Between automobiles and me, it was love at first sight. Just about a year old and barely able to walk, I understood and appreciated cars for what they were. By the age of three, I would refuse to go to sleep until someone in the household took me out for a late-evening drive. Before I turned nine, I had learnt how to drive, and having almost run over my neighbours multiple times, started getting the grasp of it.
This brings me to my first relationship with a car. My grandfather’s Maruti 800 was a very special car. It was the first fuel-injected, in-line three-cylinder mated to a five-speed transmission, that the country had seen. The fifth gear took the car where no Maruti had gone before. It was the first time that regular Indian drivers had experienced the bliss of being able to cruise at a hundred kilometres-an-hour, in such a small car. It was magical and better than any high, anything could ever bring.
I once strapped my six months old little brother into the passenger seat and took him for a drive. The kid loved it, my parents didn’t. When we got back home my brother was hugged and kissed multiple times over, and I was grounded. By the time I was just at the right age to drive, I had driven almost every car available in the country and still wanted more.
When boys my age would rush to the park, play cricket, or meet girls at coffee shops, I would sneak the car out of the front gate and disappear.
When I went to a boarding-school, cars were the only thing I could talk about, and very few believed me when I told them driving was one of my hobbies. But that did not stop me from talking about it. I would spend my nights looking at magazines, reading about new car-launches, international auto shows, and test-driving experiences. When my fellow students were busy cramming their heads with what was in our schoolbooks, I would fantasize about driving cars and writing on the experiences. When I wasn’t daydreaming about driving, I would sit and draw cars. Any car, any model, any colour, if it appealed to me, I would attempt to draw it.
Come adolescence, and suddenly everybody seemed to know their way around cars. This bred the unhealthy spirit of immature competitiveness and hence, street racing. A couple of almost-accidental encounters and near-death experiences did the trick, and I decided to build on my patience and control over the steering wheel. My grandfather would often say that what’s in our hands, is more important than what’s beneath our feet. Speed will come and go, but control must never be given up. He would often scold me for being too rash or getting quickly influenced by the thrill of speed. Patience is what he hoped I would learn. Patience is always the key.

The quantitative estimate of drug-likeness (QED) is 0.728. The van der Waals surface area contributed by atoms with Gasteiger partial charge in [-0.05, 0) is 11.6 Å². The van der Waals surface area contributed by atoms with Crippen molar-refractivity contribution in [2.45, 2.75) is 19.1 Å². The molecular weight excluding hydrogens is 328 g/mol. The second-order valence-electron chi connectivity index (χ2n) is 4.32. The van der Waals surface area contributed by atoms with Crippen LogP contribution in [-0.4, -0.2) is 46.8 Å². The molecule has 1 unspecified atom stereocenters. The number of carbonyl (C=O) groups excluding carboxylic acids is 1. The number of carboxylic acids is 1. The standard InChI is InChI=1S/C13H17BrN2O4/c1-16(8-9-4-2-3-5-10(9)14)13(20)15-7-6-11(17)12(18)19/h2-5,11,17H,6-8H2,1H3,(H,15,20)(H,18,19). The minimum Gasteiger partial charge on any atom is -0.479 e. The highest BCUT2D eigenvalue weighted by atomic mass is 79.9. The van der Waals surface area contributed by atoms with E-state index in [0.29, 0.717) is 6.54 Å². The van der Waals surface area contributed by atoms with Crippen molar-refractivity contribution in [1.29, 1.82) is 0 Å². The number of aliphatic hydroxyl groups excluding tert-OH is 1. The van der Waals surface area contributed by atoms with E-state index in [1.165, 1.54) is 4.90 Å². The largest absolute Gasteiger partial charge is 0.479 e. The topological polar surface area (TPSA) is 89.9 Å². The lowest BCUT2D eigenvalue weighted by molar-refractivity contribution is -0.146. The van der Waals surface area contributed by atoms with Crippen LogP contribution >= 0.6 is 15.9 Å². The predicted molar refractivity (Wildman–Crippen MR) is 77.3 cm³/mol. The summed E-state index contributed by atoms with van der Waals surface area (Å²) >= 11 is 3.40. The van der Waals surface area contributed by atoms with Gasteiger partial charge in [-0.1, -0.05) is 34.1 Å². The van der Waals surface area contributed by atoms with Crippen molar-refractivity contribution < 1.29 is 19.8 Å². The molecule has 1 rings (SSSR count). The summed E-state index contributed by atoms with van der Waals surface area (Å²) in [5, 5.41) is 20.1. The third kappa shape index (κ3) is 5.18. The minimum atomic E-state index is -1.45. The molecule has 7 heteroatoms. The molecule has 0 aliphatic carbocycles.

I completed my B-tech in Automobile Engineering and through the four years of graduation, spent more sheets on drawing cars than filling answers in examinations. Engineering was more an experiment to see what I could learn about cars, than a career choice. Soon enough, I was getting ready to pursue my actual interest – Automotive Design.
I pursued and completed my Post-graduation in Transportation and Product Design and learned much more than I had in engineering. As a designer, I began to see the emotions and feel the shapes and surfaces of cars and motorcycles. My hand got better at sketching, and I was able to express ideas and concepts with more clarity.
After completing my course, I worked with an automotive multinational as a Stylist in their R&D department. Spending a year at the company gave me a lot of insight into the industry’s design processes, and soon, I moved to Pune where I co-founded automotive customization and accessory design company.
A year later, I began writing for the automobile’s column of a fairly established website and discovered a flair for automotive journalism.
In running my own startup, I’ve supervised the repair and periodic maintenance of vehicles, custom-painted cars and motorcycles, and built food-carts from scratch. Every time a project gets completed, my heart is flooded with a feeling of triumph and satisfaction. At thirty years of age, and with a decade of professional experience, I realise that even today, nothing excites me more than the sound of a self-starter being followed by the growl of an engine. I was born to drive, and to share the thrills of it with others through writing.
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